Crucial Question 19: Do Ellen White's predictions about slavery seem true?
Ellen White was a strong opponent of slavery. She considered it a great moral crime on the part of the South, and she blamed the North for tolerating slavery anywhere in the United States. When the Fugitive Slave Act was passed, she urged Adventists to disobey it. In accordance with her visions, she believed that slavery would exist in the United States until the second coming, but she believed that some slaves had been so brutalized that they would simply pass from existence so they wouldn’t have to face judgment. When the Civil War brought an end to slavery without bringing prosperity and equality to African Americans, Ellen White held to her early vision and anticipated the return of slavery in the South.
From the Pen of Ellen White:
“Then commenced the jubilee, when the land should rest. I saw the pious slave rise in triumph and victory and shake off the chains that bound him, while his wicked master was in confusion and knew not what to do; for the wicked could not understand the words of the voice of God. Soon appeared the great white cloud. It looked more lovely than ever before. On it sat the Son of man. . . . The voice of the Son of God called forth the sleeping saints, clothed with glorious immortality. The living saints were changed in a moment and were caught up with them into the cloudy chariot” (EW 35).
“I saw that the slave-master would have to answer for the soul of his slave whom he has kept in ignorance; and all the sins of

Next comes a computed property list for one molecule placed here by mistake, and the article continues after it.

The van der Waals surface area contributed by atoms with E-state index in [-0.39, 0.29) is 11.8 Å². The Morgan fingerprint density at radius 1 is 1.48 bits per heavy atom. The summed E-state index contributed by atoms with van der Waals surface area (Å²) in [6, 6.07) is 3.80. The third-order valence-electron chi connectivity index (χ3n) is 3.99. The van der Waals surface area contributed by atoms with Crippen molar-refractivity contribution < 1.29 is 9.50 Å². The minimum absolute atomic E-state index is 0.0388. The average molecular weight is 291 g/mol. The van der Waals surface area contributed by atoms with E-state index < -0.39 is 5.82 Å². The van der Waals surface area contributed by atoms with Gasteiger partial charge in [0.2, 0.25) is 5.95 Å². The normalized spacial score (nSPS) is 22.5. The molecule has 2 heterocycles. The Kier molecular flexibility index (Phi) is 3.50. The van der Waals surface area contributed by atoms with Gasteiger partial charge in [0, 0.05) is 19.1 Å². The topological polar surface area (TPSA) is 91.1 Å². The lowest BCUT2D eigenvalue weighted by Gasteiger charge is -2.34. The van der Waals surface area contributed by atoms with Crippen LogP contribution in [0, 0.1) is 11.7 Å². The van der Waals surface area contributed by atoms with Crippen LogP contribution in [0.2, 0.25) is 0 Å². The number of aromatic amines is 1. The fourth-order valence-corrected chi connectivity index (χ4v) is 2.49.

the slave will be visited upon the master. God cannot take the slave to heaven, who has been kept in ignorance and degradation, knowing nothing of
God, or the Bible, fearing nothing but his master's lash, and not holding so elevated a position as his master's brute beasts. But he does the best thing for him that a compassionate God can
do. He lets him be as though he had not been; while the master has to suffer the seven last plagues, and then come up in the second resurrection, and suffer the second, most awful death.
Then the wrath of God will be appeased” (1SG 193).
“On November 20, 1895, at an interview with leading workers in Australia, Ellen White answered certain questions placed before her. The report of this
interview was published by her son, J. E. White, about 1900, in The Southern Work. In this document for rather general distribution
he wisely omitted a sentence concerning the revival of slavery. This statement is all in print except the one sentence in italics, upon which release is
Question: "Should not those in the Southern field work on Sunday?"
E. G. White Answer: "If they do this, there is danger that as soon as the opposing element can get the slightest opportunity, they will stir up one another to persecute those who do this, and to pick off those whom they hate. At present, Sundaykeeping is not the test. The time will come when men will not only forbid Sunday work, but they will try to force men to labor on the Sabbath. And men will be asked to renounce the Sabbath and to subscribe to Sunday observance or forfeit their freedom and their lives. But the time for this has not yet come, for the truth must be presented more fully before the people as a witness. What I have said about this should not be understood as referring to the action of old Sabbathkeepers who understand the truth. They must move as the Lord shall direct them, but let them consider that they can do the best missionary work on Sunday.